I am writing in response to Julie McDonald-Smith’s column regarding community schools (“The Right View: Beware the ‘Community Schools’ movement in Maine”). During my six-plus years on the Cape Elizabeth School Board, two major points became crystal clear: Our schools are expected to address more and more of our society’s challenges, and that not all students come to school with equal family support and care.
The community school model is a powerful tool to address these realities. This common-sense approach is to bring all community stakeholders together: schools, citizens, churches, law enforcement, arts groups, businesses and health services. As a group they perform a needs assessment, outline existing resources, highlight duplications and reveal unmet needs. In a thoughtful and strategic fashion, they can redirect duplicate efforts to fill in gaps. This allows for a more efficient and effective use of our resources and allows our schools and teachers to focus on the education of our children.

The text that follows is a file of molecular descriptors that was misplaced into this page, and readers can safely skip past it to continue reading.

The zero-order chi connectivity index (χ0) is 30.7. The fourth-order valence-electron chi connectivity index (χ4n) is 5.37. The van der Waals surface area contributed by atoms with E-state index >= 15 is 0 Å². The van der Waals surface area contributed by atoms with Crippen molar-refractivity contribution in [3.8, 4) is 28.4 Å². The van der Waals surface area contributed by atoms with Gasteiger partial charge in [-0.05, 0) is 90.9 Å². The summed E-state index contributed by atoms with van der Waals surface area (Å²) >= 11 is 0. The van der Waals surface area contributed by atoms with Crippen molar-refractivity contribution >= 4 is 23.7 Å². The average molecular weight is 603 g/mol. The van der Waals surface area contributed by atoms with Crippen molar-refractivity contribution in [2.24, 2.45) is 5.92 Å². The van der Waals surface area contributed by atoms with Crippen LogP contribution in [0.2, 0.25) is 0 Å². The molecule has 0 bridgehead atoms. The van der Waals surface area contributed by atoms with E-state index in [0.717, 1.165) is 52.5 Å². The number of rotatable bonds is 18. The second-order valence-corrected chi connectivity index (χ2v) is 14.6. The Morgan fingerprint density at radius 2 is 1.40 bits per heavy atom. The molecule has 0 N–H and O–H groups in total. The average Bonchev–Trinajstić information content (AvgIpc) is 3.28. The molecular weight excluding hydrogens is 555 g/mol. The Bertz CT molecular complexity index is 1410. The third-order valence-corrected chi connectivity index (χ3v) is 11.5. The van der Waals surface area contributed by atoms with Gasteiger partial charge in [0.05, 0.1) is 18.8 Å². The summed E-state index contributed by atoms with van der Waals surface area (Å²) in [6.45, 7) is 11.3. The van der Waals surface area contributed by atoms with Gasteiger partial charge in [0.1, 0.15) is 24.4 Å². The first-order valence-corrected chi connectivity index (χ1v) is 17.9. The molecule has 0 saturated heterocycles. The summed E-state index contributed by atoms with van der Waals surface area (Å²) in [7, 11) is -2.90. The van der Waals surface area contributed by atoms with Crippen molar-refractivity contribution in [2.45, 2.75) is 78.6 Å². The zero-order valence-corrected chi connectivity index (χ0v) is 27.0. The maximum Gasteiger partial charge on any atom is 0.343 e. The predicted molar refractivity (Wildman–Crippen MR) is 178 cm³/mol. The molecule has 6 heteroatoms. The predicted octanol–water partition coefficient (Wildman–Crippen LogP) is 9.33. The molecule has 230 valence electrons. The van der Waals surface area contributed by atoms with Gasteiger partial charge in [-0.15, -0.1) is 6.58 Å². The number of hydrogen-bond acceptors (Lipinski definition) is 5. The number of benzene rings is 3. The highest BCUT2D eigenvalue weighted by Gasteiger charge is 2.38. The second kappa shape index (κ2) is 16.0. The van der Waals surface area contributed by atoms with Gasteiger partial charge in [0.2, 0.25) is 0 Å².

The achievement gap between those that are economically advantaged and disadvantaged is real and has real economic consequences for Maine. Improving educational outcomes reduces demands on taxpayer-funded social services, lowers incarceration rates, strengthens our labor market, and even improves life time health. It is essential that we consider all approaches to make sure all of our children have an equal opportunity to succeed no matter their family situation.
State Sen. Rebecca Millett